“Amazon will not be breaking any laws in India,” Bharat Malkani, an aviation expert and CEO of Mumbai-based Max Aerospace, told Quartz.

Amazon could be planning to start delivering packages via drone as early as October, taking advantage of the days ahead of the shopping-friendly festivity of Diwali.

More U.S. national parks ban drones

In June, the National Park Service issued a memorandum to ban drones from parks across the U.S. But that was just the first step, each park then needed to issue its own ban for it to be effective. Zion National Park in Utah and Grand Canyon National Park in Arizona were the first ones to do so.

This week, more have joined in. The National Park Service’s office in Moab, Utah, officially banned drones in the Arches and Canyonlands national parks and in the Hovenweep and Natural Bridges national monuments.

The National Park Service also banned drones from flying over the entire Appalachian Trail.

Yosemite National Park was the first to attempt to ban the flying robots, even before the rule was issued by the National Park Service.

It seems it’s just a matter of time before others join in. As a result, we might miss out on videos like these.

Rescuers use drones in aftermath of earthquake in China

First responders used drones to survey the areas hit by a 6.1-magnitude earthquake earlier this month in China’s Yunnan province.

After the quake, rescuers from the China Association for Disaster and Emergency Response Medicine got some help from a team of pilots at DJI, a large manufacturer of commercial unmanned aerial vehicles based in Hong Kong, as Motherboard reported.

“Aerial images captured by the team were used by workers in the epicenter area of Longtoushan, where most of the traditional buildings in the area collapsed,” the company told Motherboard. “The dense rubble and vegetation have made ground surveying extremely difficult, so using aerial images has helped identify where relief teams can focus on searching for survivors.”

Australian football team uses drones to film trainings

A team in the Australian Football League (AFL) has bought two small drones to film its training from above, according to local newspaper The Age.

The Hawthorn Football Club, also known as the Hawks, bought the drones in an attempt “to find an edge in technology to improve its on-field performance.”

There aren’t a lot of details on how the team plans to use its drones, but the newspaper said they’ll use them to analyze their strategies and plays from a better vantage point.

How will drone photography change society? A look into the past can help predict the future

In a fascinating, must-read article, author Clive Thompson opined that drones — with their high-resolution photo and video cameras — might change photography and society just as much as the first personal camera and the rise of the so-called “snapshot” in the late 19th century.

Drones “allow for entirely new forms of voyeurism: peering into windows, over fences or zooming above public crowds to pick out individuals,” but they are also “creating new aesthetics for picture-taking by everyday people — some of which are strikingly lovely and useful,” Thompson wrote in the Smithsonian article.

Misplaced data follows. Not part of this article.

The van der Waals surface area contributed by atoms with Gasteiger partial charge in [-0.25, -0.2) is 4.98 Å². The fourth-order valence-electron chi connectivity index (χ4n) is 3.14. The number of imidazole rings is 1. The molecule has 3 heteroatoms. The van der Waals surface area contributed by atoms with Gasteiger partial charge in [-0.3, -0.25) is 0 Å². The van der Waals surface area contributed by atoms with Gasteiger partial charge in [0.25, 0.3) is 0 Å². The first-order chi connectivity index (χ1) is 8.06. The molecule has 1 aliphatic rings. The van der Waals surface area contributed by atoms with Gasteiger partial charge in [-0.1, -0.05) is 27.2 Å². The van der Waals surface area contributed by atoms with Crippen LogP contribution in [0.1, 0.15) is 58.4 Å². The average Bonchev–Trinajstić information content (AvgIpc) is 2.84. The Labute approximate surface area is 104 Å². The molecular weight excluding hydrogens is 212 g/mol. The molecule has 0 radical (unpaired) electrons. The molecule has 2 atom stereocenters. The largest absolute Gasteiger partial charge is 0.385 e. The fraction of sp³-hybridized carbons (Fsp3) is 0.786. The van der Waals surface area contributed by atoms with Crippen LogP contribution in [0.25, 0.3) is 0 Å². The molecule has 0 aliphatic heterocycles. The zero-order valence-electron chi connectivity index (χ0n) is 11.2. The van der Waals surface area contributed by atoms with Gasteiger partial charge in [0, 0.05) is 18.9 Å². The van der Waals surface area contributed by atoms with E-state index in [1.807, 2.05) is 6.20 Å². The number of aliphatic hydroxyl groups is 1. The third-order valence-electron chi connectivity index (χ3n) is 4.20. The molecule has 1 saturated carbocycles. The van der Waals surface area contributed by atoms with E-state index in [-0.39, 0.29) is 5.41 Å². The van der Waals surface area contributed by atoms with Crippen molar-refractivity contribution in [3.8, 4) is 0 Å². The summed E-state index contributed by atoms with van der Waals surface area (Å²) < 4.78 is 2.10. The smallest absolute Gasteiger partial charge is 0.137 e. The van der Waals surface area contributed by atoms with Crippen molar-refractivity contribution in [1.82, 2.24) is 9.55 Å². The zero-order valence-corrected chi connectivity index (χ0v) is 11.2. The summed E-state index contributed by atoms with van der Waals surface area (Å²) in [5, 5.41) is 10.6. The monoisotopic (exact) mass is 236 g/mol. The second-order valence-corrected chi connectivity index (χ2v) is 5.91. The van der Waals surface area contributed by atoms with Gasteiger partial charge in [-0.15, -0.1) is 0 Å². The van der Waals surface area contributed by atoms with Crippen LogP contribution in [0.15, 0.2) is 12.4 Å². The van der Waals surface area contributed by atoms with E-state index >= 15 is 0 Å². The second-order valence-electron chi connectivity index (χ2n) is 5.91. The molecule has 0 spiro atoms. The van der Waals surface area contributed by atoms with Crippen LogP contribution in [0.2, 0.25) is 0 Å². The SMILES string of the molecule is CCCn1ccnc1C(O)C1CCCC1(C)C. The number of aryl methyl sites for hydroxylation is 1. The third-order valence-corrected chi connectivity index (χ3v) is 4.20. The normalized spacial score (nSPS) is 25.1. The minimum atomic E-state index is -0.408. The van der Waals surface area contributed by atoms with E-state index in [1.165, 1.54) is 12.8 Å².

“For good and ill, photography is being born anew,” he said.

Read the full article here.

Read more: http://mashable.com/2014/08/25/drone-beat-amazon-parks/

How Can Anyone POSSIBLY Still Believe The Earth Is Flat?

The Earth isnt flat. This presumably doesnt come as news to you, and why should it? Earths roughly spherical nature has been known about since the time of the Ancient Greeks. Its bewildering, then, to see various “celebrities”declaring online that Earth is indeed flat, claiming that NASA has been keeping this secret from us for decades. So what exactly is going on here?

Most recently, B.o.B, an American rapper, has effused a series of utterly ridiculous claims on Twitter. Although he began with talk of human cloning centers, he quickly turned his focus to the idea that we are all resting on a relatively two-dimensional world drifting through space like a cosmic Frisbee. Famed astrophysicist and science communicator Neil deGrasse Tyson was quick to respond.

At present, the two are engaged in a rap battle for either side, which should give you some insight as to how absurd the entire conversation is. While it’s pretty effortless to prove Earth isnt flat, that hasnt stopped madcap conspiracy theories cropping up B.o.B is just another peon in the ranks of the International Flat Earth Society.

The Draw of Conspiracy Theories

Norse mythology often spoke of the edge of the world. Vuk Kostic/Shutterstock

This organization, founded in the 19thcentury, claims to know the truth about our planet, and regards scientists as witch doctors pulling off a gigantic hoax. In 2010, its president said that he accepts the science of both man-made climate change and evolution, but when it comes to Earth, hes convinced its flat.

The societys members, who also believe that the Sun and Moon are just 4,800 kilometers (3,000 miles) above us, have never quite explained the motives behind a huge conspiracy theory to hide the fact that Earth is flat. Who would benefit from such a comprehensive cover-up?

People are drawn to conspiracy theories, though, and the Internet has only helped to accelerate their spread. They give certain people a sense of security, control and comfort that they havent found in the natural world around them. By only conversing with others that agree with them in echo chambers, any opposing views are filtered out, and they become increasingly entrenched in their own views. Perhaps this is what drives contemporary Flat Earthers.